Sizzling music from New York speakeasies, Paris cabarets and New Orleans jazz halls.
Friday, January 19, 7:00 pm
St. Johnsbury Academy
1000 Main St.
St. Johnsbury, VT
Tickets: $53, $44, $34, $24, $15 (students free)
Save 20% when you buy by December 20th. Discount is automatically reflected when you choose your seats.
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Fueled by the belief that classic jazz feeds the heart and soul, the Hot Sardines are on a mission to make old sounds new again and prove that joyful music can bring people together in a disconnected world.
In the talented hands of the New York-based ensemble, music first made famous decades ago comes alive through their brassy horn arrangements, rollicking piano melodies, and vocals from a chanteuse who transports listeners to a different era with the mere lilt of her voice. And they even have a tap dancer.
During the last two years, the Hot Sardines have been featured at the Newport Jazz Festival and the Montreal Jazz Festival. They have sold out NYC venues from Joe’s Pub to Bowery Ballroom and more than 150 performance dates from Chicago to London. They’ve released two albums on Universal Music Classics to critical raves and a No. 1 slot on the iTunes Jazz chart in the U.S. and internationally.
Quality is timeless. Just ask The Hot Sardines.
Bandleader Evan Palazzo and lead singer Elizabeth Bougerol met in 2007 after they both answered a Craigslist ad about a jazz jam session above a Manhattan noodle shop. The unlikely pair — she was a London School of Economics-educated travel writer who grew up in France, Canada and the Ivory Coast, he was a New York City born and raised actor who studied theater at the University of the Arts in Philadelphia—bonded over their love for Fats Waller. Influenced also by such greats as Dinah Washington, Louis Armstrong and Billie Holiday, they began playing open mic nights and small gigs and by 2011, they headlined Midsummer Night Swing at New York’s Lincoln Center.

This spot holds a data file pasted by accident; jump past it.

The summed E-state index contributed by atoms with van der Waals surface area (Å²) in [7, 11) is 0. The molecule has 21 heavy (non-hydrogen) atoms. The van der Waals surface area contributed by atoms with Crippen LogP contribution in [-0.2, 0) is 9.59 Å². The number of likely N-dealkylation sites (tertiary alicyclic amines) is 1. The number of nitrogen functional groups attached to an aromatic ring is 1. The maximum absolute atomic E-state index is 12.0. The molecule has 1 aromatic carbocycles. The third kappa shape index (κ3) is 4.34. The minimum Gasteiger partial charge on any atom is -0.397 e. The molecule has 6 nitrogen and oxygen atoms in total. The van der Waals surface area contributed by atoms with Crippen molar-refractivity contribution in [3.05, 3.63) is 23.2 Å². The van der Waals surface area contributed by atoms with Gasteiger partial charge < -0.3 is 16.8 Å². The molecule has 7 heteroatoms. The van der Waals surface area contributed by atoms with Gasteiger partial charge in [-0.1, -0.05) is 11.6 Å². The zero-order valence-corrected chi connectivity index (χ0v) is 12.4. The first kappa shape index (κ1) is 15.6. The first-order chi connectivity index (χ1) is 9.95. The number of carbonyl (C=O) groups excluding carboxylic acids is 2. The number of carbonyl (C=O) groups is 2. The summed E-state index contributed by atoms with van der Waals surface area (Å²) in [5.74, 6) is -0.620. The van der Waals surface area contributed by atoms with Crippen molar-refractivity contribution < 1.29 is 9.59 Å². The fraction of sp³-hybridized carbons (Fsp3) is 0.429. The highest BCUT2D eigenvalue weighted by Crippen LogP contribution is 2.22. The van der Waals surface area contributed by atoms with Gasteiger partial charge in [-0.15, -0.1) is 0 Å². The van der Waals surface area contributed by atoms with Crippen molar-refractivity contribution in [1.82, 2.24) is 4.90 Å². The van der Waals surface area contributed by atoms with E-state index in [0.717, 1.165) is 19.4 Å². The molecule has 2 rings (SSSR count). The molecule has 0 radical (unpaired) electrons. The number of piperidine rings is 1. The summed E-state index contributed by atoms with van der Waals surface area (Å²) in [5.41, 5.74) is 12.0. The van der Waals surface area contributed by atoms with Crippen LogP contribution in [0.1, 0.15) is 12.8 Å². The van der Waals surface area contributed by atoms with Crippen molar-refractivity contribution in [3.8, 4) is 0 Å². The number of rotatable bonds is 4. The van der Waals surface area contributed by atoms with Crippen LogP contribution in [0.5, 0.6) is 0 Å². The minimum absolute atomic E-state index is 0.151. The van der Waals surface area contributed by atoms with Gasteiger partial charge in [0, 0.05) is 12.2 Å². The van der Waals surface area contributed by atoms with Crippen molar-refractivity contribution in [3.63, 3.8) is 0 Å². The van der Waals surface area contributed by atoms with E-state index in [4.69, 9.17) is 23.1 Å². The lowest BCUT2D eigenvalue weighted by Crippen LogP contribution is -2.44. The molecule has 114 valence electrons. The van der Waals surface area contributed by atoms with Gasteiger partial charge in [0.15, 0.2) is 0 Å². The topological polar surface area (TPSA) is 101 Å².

“We found ourselves in the perfect place at the perfect time,” says Evan. “As we explored this 100 year-old jazz, we began to look at it as a journey forward, not so much as a look back. This is music for today, not a museum piece.”
Indeed, “People Will Say We’re In Love” from the Rodgers & Hammerstein musical Oklahoma! gets reinvented as a tart tango. Jazz standard “Comes Love” starts as a minuet before vocalist Elizabeth, singing in her native French, conjures up spirits of 1930s Paris. The Hot Sardines even upend Robert Palmer’s 1985 classic “Addicted To Love” with Elizabeth’s cool vocals and hot horn arrangements.
In the hot jazz movement, The Hot Sardines stand apart for the innovation, verve and sheer joy they bring to music, both new and old. “It’s a really cool time to be making music,” Elizabeth says.
“One of the best jazz bands in NY today.” — Forbes
“One of the most delightfully energetic bands on New York’s ‘hot’ music scene.” – Downbeat
“Crisp musicianship…immaculate and witty showmanship.” - Times of London
“The charismatic front-runners of vintage jazz play big halls as if they’ve just dropped in to a party.” -- The Guardian (London)